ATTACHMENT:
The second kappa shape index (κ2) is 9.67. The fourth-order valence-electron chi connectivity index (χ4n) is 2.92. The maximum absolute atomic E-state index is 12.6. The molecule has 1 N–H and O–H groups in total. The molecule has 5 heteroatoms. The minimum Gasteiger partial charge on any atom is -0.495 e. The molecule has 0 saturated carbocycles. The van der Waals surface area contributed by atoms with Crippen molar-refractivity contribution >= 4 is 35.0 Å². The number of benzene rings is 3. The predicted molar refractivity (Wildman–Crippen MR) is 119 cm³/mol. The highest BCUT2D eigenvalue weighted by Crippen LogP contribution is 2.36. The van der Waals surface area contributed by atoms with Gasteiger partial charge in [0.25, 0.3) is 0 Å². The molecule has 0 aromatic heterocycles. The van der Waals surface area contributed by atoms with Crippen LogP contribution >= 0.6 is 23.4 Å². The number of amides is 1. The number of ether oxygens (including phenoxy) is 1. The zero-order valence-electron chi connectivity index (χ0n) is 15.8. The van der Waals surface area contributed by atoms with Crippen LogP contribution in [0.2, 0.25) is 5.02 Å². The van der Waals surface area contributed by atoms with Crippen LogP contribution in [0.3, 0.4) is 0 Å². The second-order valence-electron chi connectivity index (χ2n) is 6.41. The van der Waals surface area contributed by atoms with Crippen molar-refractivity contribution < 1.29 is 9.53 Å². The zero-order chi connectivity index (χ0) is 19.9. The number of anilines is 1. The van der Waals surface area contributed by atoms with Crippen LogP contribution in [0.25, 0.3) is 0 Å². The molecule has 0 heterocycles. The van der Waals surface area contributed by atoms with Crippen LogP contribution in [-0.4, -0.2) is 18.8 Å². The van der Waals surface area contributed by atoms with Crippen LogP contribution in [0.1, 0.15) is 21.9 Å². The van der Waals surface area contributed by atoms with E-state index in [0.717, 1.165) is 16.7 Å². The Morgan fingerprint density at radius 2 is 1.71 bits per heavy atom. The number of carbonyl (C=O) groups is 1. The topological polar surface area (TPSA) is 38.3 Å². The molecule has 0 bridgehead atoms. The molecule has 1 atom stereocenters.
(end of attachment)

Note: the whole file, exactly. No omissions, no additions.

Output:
The second kappa shape index (κ2) is 9.67. The fourth-order valence-electron chi connectivity index (χ4n) is 2.92. The maximum absolute atomic E-state index is 12.6. The molecule has 1 N–H and O–H groups in total. The molecule has 5 heteroatoms. The minimum Gasteiger partial charge on any atom is -0.495 e. The molecule has 0 saturated carbocycles. The van der Waals surface area contributed by atoms with Crippen molar-refractivity contribution >= 4 is 35.0 Å². The number of benzene rings is 3. The predicted molar refractivity (Wildman–Crippen MR) is 119 cm³/mol. The highest BCUT2D eigenvalue weighted by Crippen LogP contribution is 2.36. The van der Waals surface area contributed by atoms with Gasteiger partial charge in [0.25, 0.3) is 0 Å². The molecule has 0 aromatic heterocycles. The van der Waals surface area contributed by atoms with Crippen LogP contribution >= 0.6 is 23.4 Å². The number of amides is 1. The number of ether oxygens (including phenoxy) is 1. The zero-order valence-electron chi connectivity index (χ0n) is 15.8. The van der Waals surface area contributed by atoms with Crippen LogP contribution in [0.2, 0.25) is 5.02 Å². The van der Waals surface area contributed by atoms with Crippen LogP contribution in [0.3, 0.4) is 0 Å². The second-order valence-electron chi connectivity index (χ2n) is 6.41. The van der Waals surface area contributed by atoms with Crippen molar-refractivity contribution < 1.29 is 9.53 Å². The zero-order chi connectivity index (χ0) is 19.9. The number of anilines is 1. The van der Waals surface area contributed by atoms with Crippen LogP contribution in [0.25, 0.3) is 0 Å². The molecule has 0 heterocycles. The van der Waals surface area contributed by atoms with Crippen LogP contribution in [-0.4, -0.2) is 18.8 Å². The van der Waals surface area contributed by atoms with Crippen LogP contribution in [0.1, 0.15) is 21.9 Å². The van der Waals surface area contributed by atoms with E-state index in [0.717, 1.165) is 16.7 Å². The Morgan fingerprint density at radius 2 is 1.71 bits per heavy atom. The number of carbonyl (C=O) groups is 1. The topological polar surface area (TPSA) is 38.3 Å². The molecule has 0 bridgehead atoms. The molecule has 1 atom stereocenters.